Microsoft KB Archive/105761
Getting Resources from 16-Bit DLLs Under Win32s
The information in this article applies to:
- Microsoft Win32s versions 1.0, 1.1, 1.2
A Win32-based application running under Win32s can load a 16-bit dynamic- link library (DLL) using LoadLibrary() and free it with FreeLibrary(). This behavior is allowed primarily so that GetProcAddress() can be called for printer driver application programming interfaces (APIs).
Calling FindResource() with the handle that LoadLibrary() returns to the DLL that it just loaded results in an access violation. However, the Win32-based application can use the following APIs with this handle
because this results in USER.EXE (16-bit) making calls to KERNEL.EXE.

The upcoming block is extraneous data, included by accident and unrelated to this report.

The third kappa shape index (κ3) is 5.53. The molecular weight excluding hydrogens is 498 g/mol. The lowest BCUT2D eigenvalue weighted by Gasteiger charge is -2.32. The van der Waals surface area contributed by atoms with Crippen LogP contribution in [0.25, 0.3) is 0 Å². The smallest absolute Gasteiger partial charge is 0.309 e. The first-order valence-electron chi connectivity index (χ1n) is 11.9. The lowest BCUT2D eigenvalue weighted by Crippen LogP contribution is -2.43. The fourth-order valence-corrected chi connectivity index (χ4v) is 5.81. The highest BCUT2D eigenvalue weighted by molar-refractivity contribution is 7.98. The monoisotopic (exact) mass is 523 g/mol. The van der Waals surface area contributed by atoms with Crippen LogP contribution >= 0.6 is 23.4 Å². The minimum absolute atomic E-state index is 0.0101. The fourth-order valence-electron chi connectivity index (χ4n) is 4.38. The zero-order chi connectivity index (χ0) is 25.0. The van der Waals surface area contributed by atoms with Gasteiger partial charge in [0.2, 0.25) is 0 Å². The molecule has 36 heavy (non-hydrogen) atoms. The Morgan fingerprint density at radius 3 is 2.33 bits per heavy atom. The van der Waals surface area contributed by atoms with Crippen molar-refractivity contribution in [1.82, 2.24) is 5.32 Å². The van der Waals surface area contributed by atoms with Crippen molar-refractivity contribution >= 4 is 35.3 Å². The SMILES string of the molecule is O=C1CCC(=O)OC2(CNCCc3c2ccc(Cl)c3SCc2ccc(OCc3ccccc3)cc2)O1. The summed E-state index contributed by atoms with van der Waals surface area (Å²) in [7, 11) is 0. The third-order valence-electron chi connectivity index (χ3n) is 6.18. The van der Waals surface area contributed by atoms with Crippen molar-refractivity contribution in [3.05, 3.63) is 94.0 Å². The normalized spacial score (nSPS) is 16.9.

If you go through a Universal Thunk to get raw resource data from the 16-bit DLL, it is necessary to convert the resource to 32-bit format, because the resource format is different from the 16-bit format. The 32-bit format is described in the Software Development Kit (SDK) file DOC\SDK\FILEFRMT\RESFMT.TXT.
To determine whether a DLL is a 32-bit or 16-bit DLL, check the DLL header. The DWORD at offset 0x3C indicates where to look for the PE signature. Compare the 4 bytes there to 0x00004550 to determine whether this is a Win32 DLL.
Additional query words: 1.00 1.10 1.20
Issue type :
Technology : kbWin32sSearch kbWin32s100 kbWin32s110 kbWin32s120
Last Reviewed: January 12, 2000